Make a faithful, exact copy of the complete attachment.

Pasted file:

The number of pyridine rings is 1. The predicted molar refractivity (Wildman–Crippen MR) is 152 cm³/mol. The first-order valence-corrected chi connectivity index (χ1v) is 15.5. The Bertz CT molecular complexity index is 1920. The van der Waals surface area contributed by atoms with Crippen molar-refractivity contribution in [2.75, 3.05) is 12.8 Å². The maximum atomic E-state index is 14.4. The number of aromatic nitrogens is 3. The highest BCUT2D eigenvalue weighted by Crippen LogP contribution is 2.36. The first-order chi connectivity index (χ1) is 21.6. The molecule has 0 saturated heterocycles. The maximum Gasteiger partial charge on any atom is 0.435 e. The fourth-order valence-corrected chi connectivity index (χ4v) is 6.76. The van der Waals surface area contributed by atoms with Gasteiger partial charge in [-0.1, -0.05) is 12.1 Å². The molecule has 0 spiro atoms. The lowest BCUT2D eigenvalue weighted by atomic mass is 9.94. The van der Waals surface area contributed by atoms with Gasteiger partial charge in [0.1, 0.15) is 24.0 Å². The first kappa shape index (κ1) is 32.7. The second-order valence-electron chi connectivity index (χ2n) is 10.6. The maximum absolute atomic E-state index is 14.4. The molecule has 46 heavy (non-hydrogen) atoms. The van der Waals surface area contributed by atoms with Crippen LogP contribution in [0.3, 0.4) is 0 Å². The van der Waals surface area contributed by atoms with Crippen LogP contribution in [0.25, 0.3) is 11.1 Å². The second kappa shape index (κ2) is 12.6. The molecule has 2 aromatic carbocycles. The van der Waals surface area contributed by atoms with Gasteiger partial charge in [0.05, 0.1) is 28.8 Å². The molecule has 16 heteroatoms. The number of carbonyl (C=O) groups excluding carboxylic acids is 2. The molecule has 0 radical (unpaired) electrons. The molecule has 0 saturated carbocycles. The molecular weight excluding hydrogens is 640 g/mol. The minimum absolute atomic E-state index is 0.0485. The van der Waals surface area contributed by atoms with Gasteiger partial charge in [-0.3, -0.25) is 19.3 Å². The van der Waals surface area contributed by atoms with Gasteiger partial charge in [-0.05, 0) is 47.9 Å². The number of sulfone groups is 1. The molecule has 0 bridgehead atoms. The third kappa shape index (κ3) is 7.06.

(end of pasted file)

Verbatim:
The number of pyridine rings is 1. The predicted molar refractivity (Wildman–Crippen MR) is 152 cm³/mol. The first-order valence-corrected chi connectivity index (χ1v) is 15.5. The Bertz CT molecular complexity index is 1920. The van der Waals surface area contributed by atoms with Crippen molar-refractivity contribution in [2.75, 3.05) is 12.8 Å². The maximum atomic E-state index is 14.4. The number of aromatic nitrogens is 3. The highest BCUT2D eigenvalue weighted by Crippen LogP contribution is 2.36. The first-order chi connectivity index (χ1) is 21.6. The molecule has 0 saturated heterocycles. The maximum Gasteiger partial charge on any atom is 0.435 e. The fourth-order valence-corrected chi connectivity index (χ4v) is 6.76. The van der Waals surface area contributed by atoms with Gasteiger partial charge in [-0.1, -0.05) is 12.1 Å². The molecule has 0 spiro atoms. The lowest BCUT2D eigenvalue weighted by atomic mass is 9.94. The van der Waals surface area contributed by atoms with Gasteiger partial charge in [0.1, 0.15) is 24.0 Å². The first kappa shape index (κ1) is 32.7. The second-order valence-electron chi connectivity index (χ2n) is 10.6. The maximum absolute atomic E-state index is 14.4. The molecule has 46 heavy (non-hydrogen) atoms. The van der Waals surface area contributed by atoms with Crippen LogP contribution in [0.3, 0.4) is 0 Å². The van der Waals surface area contributed by atoms with Crippen LogP contribution in [0.25, 0.3) is 11.1 Å². The second kappa shape index (κ2) is 12.6. The molecule has 2 aromatic carbocycles. The van der Waals surface area contributed by atoms with Gasteiger partial charge in [0.05, 0.1) is 28.8 Å². The molecule has 16 heteroatoms. The number of carbonyl (C=O) groups excluding carboxylic acids is 2. The molecule has 0 radical (unpaired) electrons. The molecule has 0 saturated carbocycles. The molecular weight excluding hydrogens is 640 g/mol. The minimum absolute atomic E-state index is 0.0485. The van der Waals surface area contributed by atoms with Gasteiger partial charge in [-0.3, -0.25) is 19.3 Å². The van der Waals surface area contributed by atoms with Gasteiger partial charge in [-0.05, 0) is 47.9 Å². The number of sulfone groups is 1. The molecule has 0 bridgehead atoms. The third kappa shape index (κ3) is 7.06.